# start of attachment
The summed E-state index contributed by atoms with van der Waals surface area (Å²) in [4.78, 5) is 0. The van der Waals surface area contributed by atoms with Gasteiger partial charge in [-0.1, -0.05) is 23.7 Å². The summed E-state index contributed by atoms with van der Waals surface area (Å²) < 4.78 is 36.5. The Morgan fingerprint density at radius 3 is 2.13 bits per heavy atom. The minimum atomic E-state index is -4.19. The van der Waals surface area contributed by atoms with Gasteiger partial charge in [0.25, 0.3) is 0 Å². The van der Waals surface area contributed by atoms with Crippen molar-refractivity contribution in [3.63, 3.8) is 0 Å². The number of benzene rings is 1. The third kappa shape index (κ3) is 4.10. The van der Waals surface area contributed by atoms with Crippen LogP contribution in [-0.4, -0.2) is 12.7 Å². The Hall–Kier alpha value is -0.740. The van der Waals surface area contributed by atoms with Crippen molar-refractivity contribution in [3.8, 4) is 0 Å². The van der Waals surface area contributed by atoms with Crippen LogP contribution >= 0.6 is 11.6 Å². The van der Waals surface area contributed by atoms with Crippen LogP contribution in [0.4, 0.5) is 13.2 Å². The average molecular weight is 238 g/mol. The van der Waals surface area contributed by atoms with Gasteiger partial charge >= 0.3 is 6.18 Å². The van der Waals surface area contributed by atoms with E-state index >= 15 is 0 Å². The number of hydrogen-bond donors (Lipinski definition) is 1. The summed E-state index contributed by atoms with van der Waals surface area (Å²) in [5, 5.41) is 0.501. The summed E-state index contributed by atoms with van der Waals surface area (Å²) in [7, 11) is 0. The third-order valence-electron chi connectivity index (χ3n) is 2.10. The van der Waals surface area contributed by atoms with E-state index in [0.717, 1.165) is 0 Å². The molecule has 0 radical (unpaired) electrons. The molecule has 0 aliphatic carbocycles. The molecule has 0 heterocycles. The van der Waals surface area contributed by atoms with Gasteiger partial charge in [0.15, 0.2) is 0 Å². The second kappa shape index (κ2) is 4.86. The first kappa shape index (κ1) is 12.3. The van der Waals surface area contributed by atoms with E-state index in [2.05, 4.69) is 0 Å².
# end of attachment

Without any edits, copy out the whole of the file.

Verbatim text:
The summed E-state index contributed by atoms with van der Waals surface area (Å²) in [4.78, 5) is 0. The van der Waals surface area contributed by atoms with Gasteiger partial charge in [-0.1, -0.05) is 23.7 Å². The summed E-state index contributed by atoms with van der Waals surface area (Å²) < 4.78 is 36.5. The Morgan fingerprint density at radius 3 is 2.13 bits per heavy atom. The minimum atomic E-state index is -4.19. The van der Waals surface area contributed by atoms with Gasteiger partial charge in [0.25, 0.3) is 0 Å². The van der Waals surface area contributed by atoms with Crippen molar-refractivity contribution in [3.63, 3.8) is 0 Å². The number of benzene rings is 1. The third kappa shape index (κ3) is 4.10. The van der Waals surface area contributed by atoms with Crippen LogP contribution in [-0.4, -0.2) is 12.7 Å². The Hall–Kier alpha value is -0.740. The van der Waals surface area contributed by atoms with Crippen molar-refractivity contribution in [3.8, 4) is 0 Å². The van der Waals surface area contributed by atoms with Crippen LogP contribution >= 0.6 is 11.6 Å². The van der Waals surface area contributed by atoms with Crippen LogP contribution in [0.4, 0.5) is 13.2 Å². The average molecular weight is 238 g/mol. The van der Waals surface area contributed by atoms with Gasteiger partial charge >= 0.3 is 6.18 Å². The van der Waals surface area contributed by atoms with E-state index >= 15 is 0 Å². The number of hydrogen-bond donors (Lipinski definition) is 1. The summed E-state index contributed by atoms with van der Waals surface area (Å²) in [5, 5.41) is 0.501. The summed E-state index contributed by atoms with van der Waals surface area (Å²) in [7, 11) is 0. The third-order valence-electron chi connectivity index (χ3n) is 2.10. The van der Waals surface area contributed by atoms with E-state index in [0.717, 1.165) is 0 Å². The molecule has 0 radical (unpaired) electrons. The molecule has 0 aliphatic carbocycles. The molecule has 0 heterocycles. The van der Waals surface area contributed by atoms with Gasteiger partial charge in [0.15, 0.2) is 0 Å². The second kappa shape index (κ2) is 4.86. The first kappa shape index (κ1) is 12.3. The van der Waals surface area contributed by atoms with E-state index in [2.05, 4.69) is 0 Å².